Demonstration 2 (israel): Calculation and simplification of the Ricci tensor and Kretschmann scalar *in* the Israel coordinates (* Phys. Rev.* **143** 1016).

israel.mpl || israel.mws || israel.html || israel.pdf

Demonstration 3 (schwbasis): Calculation and simplification of the pre-rotation coefficients, rotation coefficients and structure constants in a general basis. A call is made to the Weyl tensor in the form C ^{(a) (b)}_{(c) (d) } as a demonstration.

schwb.mpl || schwbasis.mws || schwbasis.html || schwbasis.pdf

Demonstration 4 (boost): Ricci tensor for a boosted black hole in particularly awkward coordinates.

schcartesian.mpl || boost.mws || boost.html || boost.pdf

These are spacetimes which contain a homothetic Killing vector. Typically, a self-similar
spacetime will have
a metric tensor which contains functions with *arguments* of the form r/t where r and t are
coordinates. The
purpose of these demonstrations is to show how GRTensorII handles such functions directly.
Self-similar spacetimes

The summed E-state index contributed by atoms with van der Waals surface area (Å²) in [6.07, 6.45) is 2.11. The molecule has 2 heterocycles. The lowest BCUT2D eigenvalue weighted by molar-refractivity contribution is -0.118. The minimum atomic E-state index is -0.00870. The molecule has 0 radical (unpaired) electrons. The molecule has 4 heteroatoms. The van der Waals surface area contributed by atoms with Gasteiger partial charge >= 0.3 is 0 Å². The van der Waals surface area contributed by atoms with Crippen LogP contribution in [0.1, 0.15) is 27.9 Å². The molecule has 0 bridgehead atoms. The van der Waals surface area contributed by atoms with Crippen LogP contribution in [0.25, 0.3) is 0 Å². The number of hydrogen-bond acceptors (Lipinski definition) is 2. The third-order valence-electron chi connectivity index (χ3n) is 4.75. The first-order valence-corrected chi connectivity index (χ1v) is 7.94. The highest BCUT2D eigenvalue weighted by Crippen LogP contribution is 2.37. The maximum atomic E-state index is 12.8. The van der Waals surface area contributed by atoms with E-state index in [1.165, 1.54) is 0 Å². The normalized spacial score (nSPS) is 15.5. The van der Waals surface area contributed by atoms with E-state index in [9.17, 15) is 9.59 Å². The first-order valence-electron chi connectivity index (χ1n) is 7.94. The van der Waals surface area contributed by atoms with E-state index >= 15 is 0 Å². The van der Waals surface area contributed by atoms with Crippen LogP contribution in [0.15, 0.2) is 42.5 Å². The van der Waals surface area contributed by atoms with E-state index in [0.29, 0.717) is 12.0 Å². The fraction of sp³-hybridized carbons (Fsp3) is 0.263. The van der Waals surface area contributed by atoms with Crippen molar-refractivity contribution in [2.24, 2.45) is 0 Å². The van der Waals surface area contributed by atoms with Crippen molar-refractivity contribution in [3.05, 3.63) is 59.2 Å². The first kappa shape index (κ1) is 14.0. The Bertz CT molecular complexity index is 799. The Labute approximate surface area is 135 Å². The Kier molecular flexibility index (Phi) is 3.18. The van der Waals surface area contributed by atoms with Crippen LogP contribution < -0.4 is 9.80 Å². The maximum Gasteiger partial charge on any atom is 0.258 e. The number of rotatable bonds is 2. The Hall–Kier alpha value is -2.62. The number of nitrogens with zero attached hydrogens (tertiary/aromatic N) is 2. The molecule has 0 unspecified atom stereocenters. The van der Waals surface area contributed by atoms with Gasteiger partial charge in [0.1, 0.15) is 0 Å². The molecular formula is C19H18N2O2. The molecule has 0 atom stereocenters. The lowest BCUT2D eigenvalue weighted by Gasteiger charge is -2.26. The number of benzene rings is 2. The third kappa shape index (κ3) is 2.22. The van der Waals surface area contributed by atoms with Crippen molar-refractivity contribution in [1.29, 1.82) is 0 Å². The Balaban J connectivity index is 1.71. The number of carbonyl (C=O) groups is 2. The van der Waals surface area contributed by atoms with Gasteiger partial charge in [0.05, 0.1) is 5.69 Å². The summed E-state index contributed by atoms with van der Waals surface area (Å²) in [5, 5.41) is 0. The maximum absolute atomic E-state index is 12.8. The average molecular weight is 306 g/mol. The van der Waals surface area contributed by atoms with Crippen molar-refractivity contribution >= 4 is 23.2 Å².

are widely discussed in the literature. (See, for example Ref. [2] in K. Lake *Phys. Rev.
Lett.* **68**,3129.)

Demonstration 1 (ss1): The Einstein tensor and Kretschmann scalar are calculated for the spherically symmetric self-similar metric in curvature coordinates.

ss1.mpl || ss1.mws || ss1.html || ss1.pdf

Demonstration 2 (ss2): The Einstein tensor and Kretschmann scalar are calculated for the spherically symmetric self-similar metric in comoving coordinates.

ss2.mpl || ss2.mws || ss2.html || ss2.pdf

Demonstration 3 (ss3): The Einstein tensor and Kretschmann scalar are calculated for the spherically symmetric self-similar metric in Bondi coordinates. This is a particularly convenient form.

ss3.mpl || ss3.mws || ss3.html || ss3.pdf

In a recent preprint Raham and Visser (gr-qc/0103065) have exhibited a simple and explicit formula for those spacetime metrics characterizing the entire class of static spherically symmetric perfect fluid spacetimes.

Demonstration 1 (visser): We use constraints to obtain their equation (2.3) (both in a basis and with coordinates). The typical computation time is < 1/5 second.

visser.mpl || visserb.mpl || visser.mws || visser.html || visser.pdf

The Stephani metric (*Commun. math. Phys.* **4**, 137 (1967)) is the most general conformally flat non static perfect fluid solution of
Einstein's equations.